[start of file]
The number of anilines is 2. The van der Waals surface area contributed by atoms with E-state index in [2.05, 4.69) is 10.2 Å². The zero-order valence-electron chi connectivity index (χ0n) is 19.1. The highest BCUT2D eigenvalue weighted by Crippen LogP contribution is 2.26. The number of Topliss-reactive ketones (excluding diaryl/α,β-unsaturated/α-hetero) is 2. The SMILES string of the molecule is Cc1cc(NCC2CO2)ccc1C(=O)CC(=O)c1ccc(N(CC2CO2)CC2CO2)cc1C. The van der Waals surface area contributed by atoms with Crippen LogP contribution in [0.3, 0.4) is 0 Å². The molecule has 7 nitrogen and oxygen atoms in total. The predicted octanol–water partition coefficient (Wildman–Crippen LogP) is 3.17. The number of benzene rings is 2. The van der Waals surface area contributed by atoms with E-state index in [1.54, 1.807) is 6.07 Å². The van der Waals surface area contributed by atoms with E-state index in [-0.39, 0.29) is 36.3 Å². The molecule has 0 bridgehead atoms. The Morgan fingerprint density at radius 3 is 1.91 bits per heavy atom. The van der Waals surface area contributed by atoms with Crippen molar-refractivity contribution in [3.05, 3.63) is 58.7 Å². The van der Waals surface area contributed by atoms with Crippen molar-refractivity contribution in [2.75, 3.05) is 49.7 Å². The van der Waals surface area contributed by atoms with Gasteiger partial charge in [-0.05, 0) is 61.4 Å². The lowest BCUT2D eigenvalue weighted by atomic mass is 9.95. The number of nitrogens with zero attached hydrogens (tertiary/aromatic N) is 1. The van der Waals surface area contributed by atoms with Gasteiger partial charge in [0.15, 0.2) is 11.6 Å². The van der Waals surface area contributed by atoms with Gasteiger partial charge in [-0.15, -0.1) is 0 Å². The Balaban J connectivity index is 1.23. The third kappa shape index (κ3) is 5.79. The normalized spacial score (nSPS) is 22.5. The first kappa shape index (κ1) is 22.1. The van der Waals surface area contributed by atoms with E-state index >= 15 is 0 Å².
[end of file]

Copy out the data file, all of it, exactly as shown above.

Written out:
The number of anilines is 2. The van der Waals surface area contributed by atoms with E-state index in [2.05, 4.69) is 10.2 Å². The zero-order valence-electron chi connectivity index (χ0n) is 19.1. The highest BCUT2D eigenvalue weighted by Crippen LogP contribution is 2.26. The number of Topliss-reactive ketones (excluding diaryl/α,β-unsaturated/α-hetero) is 2. The SMILES string of the molecule is Cc1cc(NCC2CO2)ccc1C(=O)CC(=O)c1ccc(N(CC2CO2)CC2CO2)cc1C. The van der Waals surface area contributed by atoms with Crippen LogP contribution in [0.3, 0.4) is 0 Å². The molecule has 7 nitrogen and oxygen atoms in total. The predicted octanol–water partition coefficient (Wildman–Crippen LogP) is 3.17. The number of benzene rings is 2. The van der Waals surface area contributed by atoms with E-state index in [1.54, 1.807) is 6.07 Å². The van der Waals surface area contributed by atoms with E-state index in [-0.39, 0.29) is 36.3 Å². The molecule has 0 bridgehead atoms. The Morgan fingerprint density at radius 3 is 1.91 bits per heavy atom. The van der Waals surface area contributed by atoms with Crippen molar-refractivity contribution in [3.05, 3.63) is 58.7 Å². The van der Waals surface area contributed by atoms with Crippen molar-refractivity contribution in [2.75, 3.05) is 49.7 Å². The van der Waals surface area contributed by atoms with Gasteiger partial charge in [-0.05, 0) is 61.4 Å². The lowest BCUT2D eigenvalue weighted by atomic mass is 9.95. The number of nitrogens with zero attached hydrogens (tertiary/aromatic N) is 1. The van der Waals surface area contributed by atoms with Gasteiger partial charge in [0.15, 0.2) is 11.6 Å². The van der Waals surface area contributed by atoms with Gasteiger partial charge in [-0.15, -0.1) is 0 Å². The Balaban J connectivity index is 1.23. The third kappa shape index (κ3) is 5.79. The normalized spacial score (nSPS) is 22.5. The first kappa shape index (κ1) is 22.1. The van der Waals surface area contributed by atoms with E-state index >= 15 is 0 Å².